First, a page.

1. A basic principle of Jungian psychology is that we all have a conscious ego self and an unconscious “other” self. The unknown other contains the personal and collective qualities of our psyche of which our ego self is unaware or which it disowns. Jungians call the personal parts of the other—the parts unique to us as individuals—our “shadow.” Some shadow qualities are helpful, some, harmful.
Our shadow’s healthy and spiritually desirable features are our “light” shadow. Like a sunken treasure chest, it contains valuable potential we have not yet accessed. The potentially harmful features comprise our “dark” shadow. Everyone, from the most enlightened spirit person to the most disgusting criminal, has some of both. Even you and I.
2. A corollary principle is that ignoring and/or denying our shadow, light or dark, causes inner conflict and is a primary obstacle to individuation. Many people are not aware of inner discomfort or else are not troubled enough by it to seek relief. Perhaps they inherited excellent coping skills, or good parenting made them feel confident and worthy, or they made lucky choices that brought fulfilling work and supportive relationships. Others are aware of their shadows but ignore them out of habit, embarrassment or pride, or because they don’t want to upset the status quo and risk societal disapproval. Some find comfort in group membership and service to others. Some escape through addictions.
But some people cannot escape their shadows, not because they’re worse than anyone else’s, but because their egos are highly sensitive to inner wounds that separate them from themselves, each other, and the world. We all have inner wounds. They can be caused by early neglect or trauma; social, economic, or educational disadvantages; unfulfilling work; dysfunctional relationships; physical challenges; or inherited psychological traits. Whatever the cause, the luckiest among this type find relief by turning inward to face their shadows.
Regardless of how we handle our shadows, we’re all influenced by them and occasionally overwhelmed by them. When this happens we automatically know that the other person or outer circumstance has driven us to justifiable frustration. Caused us to act defensive, touchy, petulant or moody. Made us feel put-upon, embarrassed, hurt, misunderstood, angry, rebellious, anxious, vengeful, superior, disdainful, hopeless, and so on. Anyone in our situation would respond as I did, we think.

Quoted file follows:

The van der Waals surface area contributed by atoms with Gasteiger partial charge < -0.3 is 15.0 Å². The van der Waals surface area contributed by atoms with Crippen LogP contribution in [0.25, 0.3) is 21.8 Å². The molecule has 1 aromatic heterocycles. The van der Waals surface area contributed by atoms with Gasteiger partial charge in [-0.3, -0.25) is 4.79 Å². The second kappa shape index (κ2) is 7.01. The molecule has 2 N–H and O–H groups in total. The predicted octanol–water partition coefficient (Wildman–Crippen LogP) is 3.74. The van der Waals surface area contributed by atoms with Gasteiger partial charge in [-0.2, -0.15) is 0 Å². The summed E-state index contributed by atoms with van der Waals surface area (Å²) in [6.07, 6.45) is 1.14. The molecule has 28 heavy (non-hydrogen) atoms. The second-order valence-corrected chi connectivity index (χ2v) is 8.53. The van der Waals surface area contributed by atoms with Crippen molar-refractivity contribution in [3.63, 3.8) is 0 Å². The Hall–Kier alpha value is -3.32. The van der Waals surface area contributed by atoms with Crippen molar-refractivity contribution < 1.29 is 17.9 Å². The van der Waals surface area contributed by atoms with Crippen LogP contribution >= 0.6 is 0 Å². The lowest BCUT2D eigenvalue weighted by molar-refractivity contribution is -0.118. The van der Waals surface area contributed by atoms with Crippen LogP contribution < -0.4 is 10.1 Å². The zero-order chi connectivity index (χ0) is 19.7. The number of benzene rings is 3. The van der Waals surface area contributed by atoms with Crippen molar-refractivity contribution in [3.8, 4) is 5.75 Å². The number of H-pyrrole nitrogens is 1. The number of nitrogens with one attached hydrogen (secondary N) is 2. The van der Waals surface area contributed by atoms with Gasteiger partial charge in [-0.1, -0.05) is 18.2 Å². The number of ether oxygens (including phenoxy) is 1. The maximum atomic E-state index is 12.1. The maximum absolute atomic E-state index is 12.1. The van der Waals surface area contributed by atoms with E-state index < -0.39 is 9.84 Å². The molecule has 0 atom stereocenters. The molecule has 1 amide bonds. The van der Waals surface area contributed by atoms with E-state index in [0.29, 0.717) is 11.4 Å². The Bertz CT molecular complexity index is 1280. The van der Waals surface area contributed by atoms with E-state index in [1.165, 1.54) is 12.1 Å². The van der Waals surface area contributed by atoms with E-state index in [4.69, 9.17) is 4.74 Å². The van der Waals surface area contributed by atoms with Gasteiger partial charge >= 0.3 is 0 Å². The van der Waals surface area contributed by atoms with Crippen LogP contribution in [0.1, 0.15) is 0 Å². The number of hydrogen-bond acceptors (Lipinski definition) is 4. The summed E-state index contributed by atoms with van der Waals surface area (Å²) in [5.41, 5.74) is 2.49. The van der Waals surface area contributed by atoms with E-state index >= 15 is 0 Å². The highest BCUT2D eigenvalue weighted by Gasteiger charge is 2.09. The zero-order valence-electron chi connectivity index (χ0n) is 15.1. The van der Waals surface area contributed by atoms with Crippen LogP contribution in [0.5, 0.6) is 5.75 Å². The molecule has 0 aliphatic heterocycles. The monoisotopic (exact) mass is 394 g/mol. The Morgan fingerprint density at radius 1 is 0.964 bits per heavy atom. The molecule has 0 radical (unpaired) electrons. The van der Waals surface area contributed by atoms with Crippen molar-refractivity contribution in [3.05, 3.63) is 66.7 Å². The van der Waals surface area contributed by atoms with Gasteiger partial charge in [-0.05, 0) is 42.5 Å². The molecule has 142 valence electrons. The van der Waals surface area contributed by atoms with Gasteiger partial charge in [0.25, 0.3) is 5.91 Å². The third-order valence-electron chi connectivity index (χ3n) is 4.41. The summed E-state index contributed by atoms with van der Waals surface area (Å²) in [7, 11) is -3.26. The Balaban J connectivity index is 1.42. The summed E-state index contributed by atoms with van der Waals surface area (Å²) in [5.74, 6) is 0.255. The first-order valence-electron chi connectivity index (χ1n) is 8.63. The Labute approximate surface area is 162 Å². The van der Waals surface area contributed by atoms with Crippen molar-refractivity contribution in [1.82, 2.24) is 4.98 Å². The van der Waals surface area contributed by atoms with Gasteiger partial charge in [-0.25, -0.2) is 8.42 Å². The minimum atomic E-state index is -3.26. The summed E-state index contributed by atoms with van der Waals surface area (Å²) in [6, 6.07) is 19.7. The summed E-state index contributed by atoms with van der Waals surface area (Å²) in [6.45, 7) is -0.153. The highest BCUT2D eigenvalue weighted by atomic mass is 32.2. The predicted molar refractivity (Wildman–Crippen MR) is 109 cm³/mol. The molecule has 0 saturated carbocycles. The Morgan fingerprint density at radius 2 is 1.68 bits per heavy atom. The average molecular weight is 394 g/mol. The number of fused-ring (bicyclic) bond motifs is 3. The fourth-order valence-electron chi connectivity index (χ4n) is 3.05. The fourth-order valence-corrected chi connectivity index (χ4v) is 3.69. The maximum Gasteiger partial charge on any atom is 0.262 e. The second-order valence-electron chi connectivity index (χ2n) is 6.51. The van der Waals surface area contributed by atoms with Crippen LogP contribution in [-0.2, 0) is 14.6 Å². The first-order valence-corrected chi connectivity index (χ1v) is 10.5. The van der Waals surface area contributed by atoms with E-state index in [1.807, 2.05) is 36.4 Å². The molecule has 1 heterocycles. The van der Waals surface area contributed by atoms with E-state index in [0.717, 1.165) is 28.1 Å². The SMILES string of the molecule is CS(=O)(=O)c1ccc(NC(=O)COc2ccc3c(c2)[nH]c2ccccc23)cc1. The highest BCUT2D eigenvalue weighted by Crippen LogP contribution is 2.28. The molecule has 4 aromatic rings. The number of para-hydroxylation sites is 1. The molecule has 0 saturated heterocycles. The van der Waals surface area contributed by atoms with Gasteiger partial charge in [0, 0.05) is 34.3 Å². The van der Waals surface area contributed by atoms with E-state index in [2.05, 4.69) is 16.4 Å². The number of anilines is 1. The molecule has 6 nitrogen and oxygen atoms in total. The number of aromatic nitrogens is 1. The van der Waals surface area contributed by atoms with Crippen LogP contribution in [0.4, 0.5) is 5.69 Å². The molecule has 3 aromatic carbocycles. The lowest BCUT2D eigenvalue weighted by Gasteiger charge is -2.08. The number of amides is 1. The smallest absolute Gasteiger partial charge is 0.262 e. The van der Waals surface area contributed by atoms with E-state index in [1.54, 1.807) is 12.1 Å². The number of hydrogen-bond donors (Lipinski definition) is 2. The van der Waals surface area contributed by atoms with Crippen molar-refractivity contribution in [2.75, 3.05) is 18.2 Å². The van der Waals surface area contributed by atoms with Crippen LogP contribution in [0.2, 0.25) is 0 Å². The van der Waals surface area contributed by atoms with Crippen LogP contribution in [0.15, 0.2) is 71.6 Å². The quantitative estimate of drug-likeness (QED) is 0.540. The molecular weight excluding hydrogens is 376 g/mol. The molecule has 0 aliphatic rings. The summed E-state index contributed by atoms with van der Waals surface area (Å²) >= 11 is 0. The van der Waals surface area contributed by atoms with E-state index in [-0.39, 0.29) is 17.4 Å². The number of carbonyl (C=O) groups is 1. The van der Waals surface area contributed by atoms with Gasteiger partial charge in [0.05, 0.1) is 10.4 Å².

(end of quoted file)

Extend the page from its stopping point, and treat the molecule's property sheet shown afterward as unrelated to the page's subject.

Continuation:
If we think about it at all. Mostly we don’t reflect on our emotions or behavior. We’re so busy gathering our defenses that we don’t hear the scathing tone of our voice or notice the pleasure it gives us to vent powerful emotions. We can’t see that our true motive is not to tell the truth with kindness and love, but to do whatever it takes to reinforce our position, win the argument, and ease our anxiety. In such moments of offended self-righteousness we believe we are the innocent, injured party, but we are, in fact, the embodiment of our dark shadow.
3. The third principle is better news: Accepting the reality of our shadow and developing a relationship with it initiates us into the inner journey to wholeness. Unfortunately, the gate to this path can only be opened by a rare and elusive key. This key is growing consciousness.
4. The fourth principle explains it: We discover our shadow by cultivating awareness of our habitual dysfunctional attitudes and problematic emotions as they occur, then choosing to change them. The repeating messages (old tapes) that amass our ego’s defenses are the trumpet blare announcing the arrival of our shadow. In the instant when our ego is conscious of our shadow we are lifted by grace from the dark realm of blind reaction into the enlightened realm of original choice.
Let the journey begin.
The beautiful image on the cover of Faint Illuminations: A Study of Shadows and Light, is used with the permission of the photographer, Rudy Castillo.